Overview on the stratigraphic and sedimentological features of the Permian-Mesozoic continental successions in Northern Victoria Land (Transantarctic Mountains, Antarctica)

Cornamusini, G.;Talarico, F. M.
2013

Abstract

The Gondwana successions in Antarctica unconformably overlain the Ross Orogen terranes and are widespread throughout the whole Transantarctic Mountains. They are mainly represented by the siliciclastic Devonian-Jurassic Beacon Supergroup and the Jurassic Ferrar Dolerite-Kirkpatrick Basalt. In Northern Victoria Land (NVL), they occur with variable age and thickness, ranging from few tens of meters to 300 m. The outcrops are scattered in two wide regions including the lowerRennick Glacier (studied in the 80s by USA-NZ-AUS and german teams) and the lower Priestley and Campbell glaciers studied in the 90s by italian teams. According to many authors, the clastic successions of the NVL, called Takrouna Fm. (Permian) in the northernmostoutcrops and Section Peak Fm. (Triassic-?Jurassic) inthe southernmostones, represent the siliciclastic, mainly cross-bedded sandstone infilling of alluvial Permo-Triassic basin systems, and corresponding to the prolongation to the north of the wider basin system, located in Southern Victoria Land, of the Beacon Supergroup. It is worth to note that the age of the latter formation is not well constrained, because, despite the presence of Triassic paleoflora and trace fossils, the relationships with the overlying middle Jurassic lava beds, dykes and sills are not well defined. These formations show a general flat-bedding attitude, and they unconformably overlain the basement formed of metamorphic and intrusive rocks of the Wilson Terrane, through a regional erosional surface called “sub-Beacon Peneplain”. For this overview, based on available previous geological maps and on a new survey performed during the 2012/13 Italian Antarcticexpedition, we have investigated many of the NVL Beacon-like outcrops, which are greatly scattered, due to their low-thickness and ice cover. These factors make difficulties for a high-resolution bed-correlation, but a stratigraphic-sedimentological architecture frame can be tentatively defined. To this aim, sedimentological facies and petrographical analyses have been preliminary performed and will be developed in the next steps of the research. In the Rennick Glacier area, the base of the siliciclastic succession may consist ofa 20-50 m thick diamictite-fluvioglacial horizon. The clastic successions comprise a wide spectrum of coarse sedimentary facies, with dominant pebbly to coarse sandstones with trough or planar cross-bedding, and subordinate massive microconglomerates, massive and normal graded sandstones, carbonaceous mudstones with fossil leave impressions and trunk remains, coal deposits. The sandstone composition, reveals high maturity, containing mainly quartz and feldspar clasts, with minor lithic fragments, ranging from quartzarenite to subarkose to arkose, whereas the upper portion of the westernmore successions show significant volcanic clastic content, so to define volcanic-bearing lithic arkoses. Palaeocurrent data show a north to northwest wide dispersion. The depositional system agrees with a wide alluvial plain characterized by large and deep rivers with braided to meander style, compatible with the sandy-braided model (similar to the deep perennial braided “S. Saskatchewan type” of Miall), forming compound bars with sandy bedforms and downstream accretion macroforms, infilling a plain close to a high to moderate morphological gradient area. The thickness differences between southern and northern sectors of the NVL, allow to define a basin variability and splitting, due to the tectonic rifting processes, starting during Triassic with the formation of the Rennick Glacier “graben” and developing in the Jurassic with the volcanic activity.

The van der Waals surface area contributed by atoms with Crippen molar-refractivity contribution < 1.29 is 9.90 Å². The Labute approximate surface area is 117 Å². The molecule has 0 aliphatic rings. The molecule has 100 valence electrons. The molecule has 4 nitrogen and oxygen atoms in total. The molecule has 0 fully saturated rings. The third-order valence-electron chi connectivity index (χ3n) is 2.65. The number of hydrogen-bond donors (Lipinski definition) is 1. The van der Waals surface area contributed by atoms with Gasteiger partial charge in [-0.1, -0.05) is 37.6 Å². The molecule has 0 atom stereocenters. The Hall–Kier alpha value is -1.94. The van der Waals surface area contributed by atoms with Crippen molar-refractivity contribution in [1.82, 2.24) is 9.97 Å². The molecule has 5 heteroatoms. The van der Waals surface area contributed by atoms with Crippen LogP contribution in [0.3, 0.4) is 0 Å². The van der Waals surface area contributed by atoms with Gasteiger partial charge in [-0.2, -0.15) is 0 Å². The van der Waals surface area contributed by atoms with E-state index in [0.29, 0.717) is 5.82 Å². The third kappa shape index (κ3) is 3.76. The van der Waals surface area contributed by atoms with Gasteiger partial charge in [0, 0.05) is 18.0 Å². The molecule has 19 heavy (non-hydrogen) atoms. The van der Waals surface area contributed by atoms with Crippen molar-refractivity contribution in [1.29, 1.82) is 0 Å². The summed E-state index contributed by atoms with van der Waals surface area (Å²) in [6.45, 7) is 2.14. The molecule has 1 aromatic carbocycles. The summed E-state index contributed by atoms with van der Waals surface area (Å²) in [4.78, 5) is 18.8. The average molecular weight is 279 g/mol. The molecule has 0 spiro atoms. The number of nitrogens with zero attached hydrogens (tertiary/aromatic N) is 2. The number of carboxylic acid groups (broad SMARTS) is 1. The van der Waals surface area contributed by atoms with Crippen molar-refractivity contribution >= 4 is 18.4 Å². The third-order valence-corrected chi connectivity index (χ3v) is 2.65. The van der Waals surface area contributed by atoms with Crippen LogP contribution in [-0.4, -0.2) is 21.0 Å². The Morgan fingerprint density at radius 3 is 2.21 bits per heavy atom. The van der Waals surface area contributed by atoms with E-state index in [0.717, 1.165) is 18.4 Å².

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Utilizza questo identificativo per citare o creare un link a questo documento: http://hdl.handle.net/11365/709232